Recycling of plastic waste is promoted by the European Union as an important step toward a circular economy. Recovered plastic waste is a complex and heterogeneous material, and the impurities and/or untargeted polymers associated to plastic waste may affect the recycling process and potentially decrease the intended benefits. An environmental and financial assessment was conducted on one tonne of hard plastic waste collected at Danish recycling centres. Three management scenarios were considered: two mechanical recycling (a simpler and a more advanced configuration, namely sMR and aMR) and a feedstock recycling (FR) scenario based on conversion through pyrolysis. Scenario aMR provided the largest savings in the highest number of impact categories (including global warming potential) and total costs; scenarios sMR and FR provided smaller savings (or even burdens), depending on the environmental impact category considered. A scenario analysis evaluating the type of energy provision, location of recycling facilities and the application of the recycled material confirmed the ranking of results with respect to global warming potential and total costs. A global sensitivity assessment of model data inputs demonstrated that three to nine parameters were typically sufficient to achieve more than 90% of total variance of the results; critical parameters were mainly related to sorting efficiencies, technical yields and market substitution factors. The study demonstrates that if high quality of the recycled plastic is achieved, both environmental savings and financial revenues are possible.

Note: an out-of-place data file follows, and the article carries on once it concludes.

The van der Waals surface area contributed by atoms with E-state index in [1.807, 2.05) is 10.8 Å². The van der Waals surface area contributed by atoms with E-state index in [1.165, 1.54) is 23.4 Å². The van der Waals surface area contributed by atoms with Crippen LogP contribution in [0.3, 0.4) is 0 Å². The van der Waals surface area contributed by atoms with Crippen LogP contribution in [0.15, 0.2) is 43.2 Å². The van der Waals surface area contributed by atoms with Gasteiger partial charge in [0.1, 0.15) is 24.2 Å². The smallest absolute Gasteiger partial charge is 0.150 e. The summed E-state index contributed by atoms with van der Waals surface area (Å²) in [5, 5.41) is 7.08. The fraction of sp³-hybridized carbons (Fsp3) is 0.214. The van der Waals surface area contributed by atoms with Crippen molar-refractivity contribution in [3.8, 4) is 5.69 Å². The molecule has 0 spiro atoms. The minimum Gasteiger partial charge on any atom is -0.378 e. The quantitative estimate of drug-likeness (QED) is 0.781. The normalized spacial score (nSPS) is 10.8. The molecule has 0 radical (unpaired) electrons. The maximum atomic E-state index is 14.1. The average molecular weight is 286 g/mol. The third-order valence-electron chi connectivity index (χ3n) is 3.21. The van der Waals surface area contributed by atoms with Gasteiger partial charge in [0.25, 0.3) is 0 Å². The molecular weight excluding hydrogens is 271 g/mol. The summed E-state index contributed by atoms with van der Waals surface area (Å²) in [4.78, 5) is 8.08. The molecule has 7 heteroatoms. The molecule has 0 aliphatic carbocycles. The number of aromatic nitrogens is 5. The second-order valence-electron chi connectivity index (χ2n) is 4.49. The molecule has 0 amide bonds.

- Circular economy
- Life cycle assessment
- Global warming potential
- Global sensitivity assessment
- Material recovery facility